“The Embodied Image: Imagination and Imagery in Architecture completes my study on the role of the senses, embodiment, and imagination in architectural and artistic perception, thought, and making. This interest emerged 15 years ago in my critique of the hegemony of vision and the neglected architectural potential of the other senses, entitled The Eyes of the Skin. This investigation was expanded in The Thinking Hand to a study on the significance of the eye-hand-mind connection, regrettably undervalued in the pedagogical and professional practices of the computer age.”
– Juhani Pallasmaa, from the Introduction
Author: Juhani Pallasmaa (Wiley & Sons Publishers, 2011)
This past week an event occurred which hardly caused most to raise an eyebrow, but in the literary world resounded like a sonic boom— the announcement that Encyclopedia Britannica would no longer be running their print edition for the first time in their 250 year history. I make this observation ironically while writing a book review to be published online, but for me—in particular—hearing about the closing of the printing presses of the Mother Ship of Encyclopedias appears as nothing short of the start of a new Dark Age. Such is also the subject of philosopher-architect Juhani Pallasmaa’s latest book, The Embodied Image, in which he laments the dulling down of our imaginations—both collective and individual—in an age where the image is being increasingly commodified.
Perhaps the most significant thesis Pallasmaa puts forward here is a reversal of the “This Will Kill That” argument, first postulated in the 1832 essay by Victor Hugo. It is a position that laments the loss of architecture’s cultural significance with the advent of the printing press. In The Embodied Image, Pallasmaa instead suggests that perhaps the opposite holds true: that the more corporeal the media (architecture), the more likely it is to survive the shift into the next paradigm. For as we presently see in our current paradigm shift from the analog to the digital, or industrial to information age, the more transient media—such as music, movies, photography, and now books and newspapers—are the cultural vehicles that are being made redundant as they are absorbed into the great digital divide that distinguishes reality from our imaginations.
At a time when there seems to be an instructional YouTube video for just about every topic under the sun, a TED lecture about the things we incorrectly thought we understood, or a wiki entry for all that and everything else, it makes one wonder what is left to innovate. As Juhani sees it, this remains as it always has been, the task of architecture:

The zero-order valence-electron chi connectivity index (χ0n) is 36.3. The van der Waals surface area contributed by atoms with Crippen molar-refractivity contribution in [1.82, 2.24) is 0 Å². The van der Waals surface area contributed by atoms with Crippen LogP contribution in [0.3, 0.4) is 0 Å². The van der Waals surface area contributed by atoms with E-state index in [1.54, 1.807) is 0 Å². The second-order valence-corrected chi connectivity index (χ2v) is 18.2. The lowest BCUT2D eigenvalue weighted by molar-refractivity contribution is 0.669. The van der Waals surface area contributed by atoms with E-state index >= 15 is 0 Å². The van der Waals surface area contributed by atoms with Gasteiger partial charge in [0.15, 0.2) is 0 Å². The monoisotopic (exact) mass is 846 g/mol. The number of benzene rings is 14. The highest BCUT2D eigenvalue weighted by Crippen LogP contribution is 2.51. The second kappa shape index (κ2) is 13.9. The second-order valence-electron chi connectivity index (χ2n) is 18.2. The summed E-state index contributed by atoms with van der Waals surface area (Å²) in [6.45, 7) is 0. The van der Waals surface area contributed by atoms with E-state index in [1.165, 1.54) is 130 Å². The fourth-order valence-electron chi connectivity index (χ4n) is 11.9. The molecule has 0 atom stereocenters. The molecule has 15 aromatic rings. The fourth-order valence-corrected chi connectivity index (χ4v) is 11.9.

“In a world which is increasingly fictionalized by an architecture of the commercialized image, and the enticing and seducing architecture of the retinal image, the task of the critical, profound, and responsible architect is to create and defend the sense of the real.”
Much in the tradition of Gaston Bachelard and his Poetics of Space, Pallasmaa is here concerned with the loss of our capacity as a civilization to use our imaginations as we are inundated on a daily basis by the unreal imagery of a capitalist consumerism. As he points out, such a lack of imagination can be seen in everything from the economic recession to contemporary politics, from Wall Street to the Arab Spring, even to the present farce of the American Republican nomination.
Of course, much of our present problems—political, economic, and/or environmental—are due to us losing our capacity to live in the present. Abundant images of advertising in all corners of our built environment denies us the ability to live in the now by enticing us to use our credit cards or offering up some fictitious alternate lifestyle.
Architecture, by contrast, is of the here and now: against which all other media, from books to blogs, are but a pale shadow. This distinction between the live and poetic image is key to the book. As Pallasmaa states in the introduction, The Poetic Image had been the original title for the book, only to change after reading the essay ‘Poetics of Imagining’ by Richard Kearney that first introduced the notion of the embodied image.
The notion of the embodied image has been discussed in one way or another for some time now by modern and post-modern philosophers since it concerns both the existentialist and phenomenologist. This is reflected in the extensive bibliography at the end of the book—along with numerous citations throughout by the likes of Bachelard, Jean-Paul Sartre, and Martin Heidegger.